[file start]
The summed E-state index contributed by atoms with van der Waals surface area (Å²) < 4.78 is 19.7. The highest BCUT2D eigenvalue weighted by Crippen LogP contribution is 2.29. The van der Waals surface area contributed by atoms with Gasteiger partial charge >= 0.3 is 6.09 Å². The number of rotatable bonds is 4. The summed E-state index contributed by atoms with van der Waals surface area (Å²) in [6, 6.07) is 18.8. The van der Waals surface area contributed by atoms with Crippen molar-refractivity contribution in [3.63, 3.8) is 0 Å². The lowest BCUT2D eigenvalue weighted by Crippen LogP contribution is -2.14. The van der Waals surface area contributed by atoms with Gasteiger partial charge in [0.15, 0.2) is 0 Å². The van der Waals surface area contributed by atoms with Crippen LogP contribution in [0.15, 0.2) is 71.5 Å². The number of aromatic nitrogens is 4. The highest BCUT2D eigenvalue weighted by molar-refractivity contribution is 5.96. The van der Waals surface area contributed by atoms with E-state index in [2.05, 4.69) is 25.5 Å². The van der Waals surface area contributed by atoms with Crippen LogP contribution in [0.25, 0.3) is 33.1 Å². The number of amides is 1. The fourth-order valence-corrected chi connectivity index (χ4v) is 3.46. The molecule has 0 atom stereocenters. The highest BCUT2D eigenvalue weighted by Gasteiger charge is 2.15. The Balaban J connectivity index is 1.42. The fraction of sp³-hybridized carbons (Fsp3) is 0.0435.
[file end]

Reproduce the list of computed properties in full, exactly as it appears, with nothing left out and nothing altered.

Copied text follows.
The summed E-state index contributed by atoms with van der Waals surface area (Å²) < 4.78 is 19.7. The highest BCUT2D eigenvalue weighted by Crippen LogP contribution is 2.29. The van der Waals surface area contributed by atoms with Gasteiger partial charge >= 0.3 is 6.09 Å². The number of rotatable bonds is 4. The summed E-state index contributed by atoms with van der Waals surface area (Å²) in [6, 6.07) is 18.8. The van der Waals surface area contributed by atoms with Crippen molar-refractivity contribution in [3.63, 3.8) is 0 Å². The lowest BCUT2D eigenvalue weighted by Crippen LogP contribution is -2.14. The van der Waals surface area contributed by atoms with Gasteiger partial charge in [0.15, 0.2) is 0 Å². The van der Waals surface area contributed by atoms with Crippen LogP contribution in [0.15, 0.2) is 71.5 Å². The number of aromatic nitrogens is 4. The highest BCUT2D eigenvalue weighted by molar-refractivity contribution is 5.96. The van der Waals surface area contributed by atoms with E-state index in [2.05, 4.69) is 25.5 Å². The van der Waals surface area contributed by atoms with Crippen LogP contribution in [0.25, 0.3) is 33.1 Å². The number of amides is 1. The fourth-order valence-corrected chi connectivity index (χ4v) is 3.46. The molecule has 0 atom stereocenters. The highest BCUT2D eigenvalue weighted by Gasteiger charge is 2.15. The Balaban J connectivity index is 1.42. The fraction of sp³-hybridized carbons (Fsp3) is 0.0435.